Nowhere in appellant’s moving papers, or in the district court’s order denying appellant’s motion to vacate, is there any mention of the signature issue.  Appellant claims that the issue was brought before the district court referee, but as an appellant bears the burden of providing an adequate record.  Mesenbourg v. Mesenbourg, 538 N.W.2d 489, 494 (Minn. App. 1995).  On this record, appellant has failed to raise the signature issue before the district court, and we are not required to address the argument.  But even if we were to address the argument, it lacks merit.  Appellant has failed to show how she was prejudiced, particularly since all seven arbitrators signed the final settlement memorandum, which was in substance the same as the arbitration award.



Appellant contends that her substantive rights were violated in two ways, i.e., that the Hmong panel failed to determine all the issues presented to it, and that its division of property was inequitable.  Specifically, appellant argues that the arbitration award did not address numerous issues, including the parties’ gross or net incomes, valuation of respondent’s Zomax stock, division of respondent’s 401k and appellant’s retirement account, ownership of the life insurance, a mechanism for resolving parenting time disputes, $2,000 to appellant for vehicle division, when the parties were to begin alternating parenting time during holidays, and when appellant could begin claiming child dependency tax deductions.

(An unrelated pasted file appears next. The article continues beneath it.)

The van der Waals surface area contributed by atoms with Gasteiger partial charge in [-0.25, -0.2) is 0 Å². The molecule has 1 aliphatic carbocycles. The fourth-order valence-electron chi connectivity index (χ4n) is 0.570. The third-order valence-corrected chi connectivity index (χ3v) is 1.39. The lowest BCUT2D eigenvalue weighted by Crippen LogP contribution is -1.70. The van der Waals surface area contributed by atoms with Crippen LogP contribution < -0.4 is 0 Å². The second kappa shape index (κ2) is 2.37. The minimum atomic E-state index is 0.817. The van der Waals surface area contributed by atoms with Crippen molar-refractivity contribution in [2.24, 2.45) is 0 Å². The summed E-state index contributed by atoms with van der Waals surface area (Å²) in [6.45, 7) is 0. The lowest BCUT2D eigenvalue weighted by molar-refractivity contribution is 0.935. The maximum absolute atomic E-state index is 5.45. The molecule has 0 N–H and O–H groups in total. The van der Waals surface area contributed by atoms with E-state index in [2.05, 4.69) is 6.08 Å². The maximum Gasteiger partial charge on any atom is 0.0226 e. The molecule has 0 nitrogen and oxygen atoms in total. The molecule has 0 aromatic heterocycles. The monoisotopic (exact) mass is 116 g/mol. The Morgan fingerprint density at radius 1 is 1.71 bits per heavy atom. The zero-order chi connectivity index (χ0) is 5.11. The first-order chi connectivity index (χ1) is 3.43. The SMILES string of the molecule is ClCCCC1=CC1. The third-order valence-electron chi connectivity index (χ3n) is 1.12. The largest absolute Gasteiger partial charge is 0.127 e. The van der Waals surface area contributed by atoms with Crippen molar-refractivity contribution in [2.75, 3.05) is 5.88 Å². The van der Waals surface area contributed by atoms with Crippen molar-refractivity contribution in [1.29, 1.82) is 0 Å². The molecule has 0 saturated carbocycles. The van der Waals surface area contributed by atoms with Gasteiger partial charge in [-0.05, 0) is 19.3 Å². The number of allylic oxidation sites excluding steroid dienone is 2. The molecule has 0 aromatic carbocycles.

But the statute and the arbitration agreement enumerate only five grounds to vacate an award.  Appellant has failed to identify a ground to vacate that supports her argument.  Because appellant fails to identify a ground for vacation, the district court did not err in refusing to vacate the award.  See AFSCME Council 96, 356 N.W.2d at 299-300.